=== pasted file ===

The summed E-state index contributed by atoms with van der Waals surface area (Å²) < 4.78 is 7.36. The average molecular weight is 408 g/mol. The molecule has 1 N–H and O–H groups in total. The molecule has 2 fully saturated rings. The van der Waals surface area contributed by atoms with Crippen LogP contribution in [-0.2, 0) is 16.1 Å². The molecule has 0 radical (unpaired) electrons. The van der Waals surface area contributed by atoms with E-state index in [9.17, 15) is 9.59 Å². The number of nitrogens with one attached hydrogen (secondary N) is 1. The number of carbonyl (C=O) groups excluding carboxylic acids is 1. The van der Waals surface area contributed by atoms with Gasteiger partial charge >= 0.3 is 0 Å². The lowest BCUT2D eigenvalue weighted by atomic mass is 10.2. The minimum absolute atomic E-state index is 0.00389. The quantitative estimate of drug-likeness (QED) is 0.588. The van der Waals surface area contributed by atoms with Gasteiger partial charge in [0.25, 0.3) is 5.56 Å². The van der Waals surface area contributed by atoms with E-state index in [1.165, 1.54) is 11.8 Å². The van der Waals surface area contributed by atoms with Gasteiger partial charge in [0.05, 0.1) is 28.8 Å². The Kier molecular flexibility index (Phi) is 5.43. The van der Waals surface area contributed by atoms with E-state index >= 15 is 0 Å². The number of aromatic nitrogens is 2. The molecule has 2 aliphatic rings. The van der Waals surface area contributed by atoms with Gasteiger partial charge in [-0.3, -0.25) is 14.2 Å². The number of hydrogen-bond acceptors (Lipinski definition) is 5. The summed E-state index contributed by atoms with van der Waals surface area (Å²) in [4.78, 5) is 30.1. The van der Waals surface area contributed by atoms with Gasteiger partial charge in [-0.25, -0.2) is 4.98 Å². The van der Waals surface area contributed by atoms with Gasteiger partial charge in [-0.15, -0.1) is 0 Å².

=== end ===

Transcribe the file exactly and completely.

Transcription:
The summed E-state index contributed by atoms with van der Waals surface area (Å²) < 4.78 is 7.36. The average molecular weight is 408 g/mol. The molecule has 1 N–H and O–H groups in total. The molecule has 2 fully saturated rings. The van der Waals surface area contributed by atoms with Crippen LogP contribution in [-0.2, 0) is 16.1 Å². The molecule has 0 radical (unpaired) electrons. The van der Waals surface area contributed by atoms with E-state index in [9.17, 15) is 9.59 Å². The number of nitrogens with one attached hydrogen (secondary N) is 1. The number of carbonyl (C=O) groups excluding carboxylic acids is 1. The van der Waals surface area contributed by atoms with Gasteiger partial charge >= 0.3 is 0 Å². The lowest BCUT2D eigenvalue weighted by atomic mass is 10.2. The minimum absolute atomic E-state index is 0.00389. The quantitative estimate of drug-likeness (QED) is 0.588. The van der Waals surface area contributed by atoms with Gasteiger partial charge in [0.25, 0.3) is 5.56 Å². The van der Waals surface area contributed by atoms with E-state index in [1.165, 1.54) is 11.8 Å². The van der Waals surface area contributed by atoms with Gasteiger partial charge in [0.05, 0.1) is 28.8 Å². The Kier molecular flexibility index (Phi) is 5.43. The van der Waals surface area contributed by atoms with E-state index >= 15 is 0 Å². The number of aromatic nitrogens is 2. The molecule has 2 aliphatic rings. The van der Waals surface area contributed by atoms with Gasteiger partial charge in [-0.3, -0.25) is 14.2 Å². The number of hydrogen-bond acceptors (Lipinski definition) is 5. The summed E-state index contributed by atoms with van der Waals surface area (Å²) in [4.78, 5) is 30.1. The van der Waals surface area contributed by atoms with Gasteiger partial charge in [-0.25, -0.2) is 4.98 Å². The van der Waals surface area contributed by atoms with Gasteiger partial charge in [-0.15, -0.1) is 0 Å².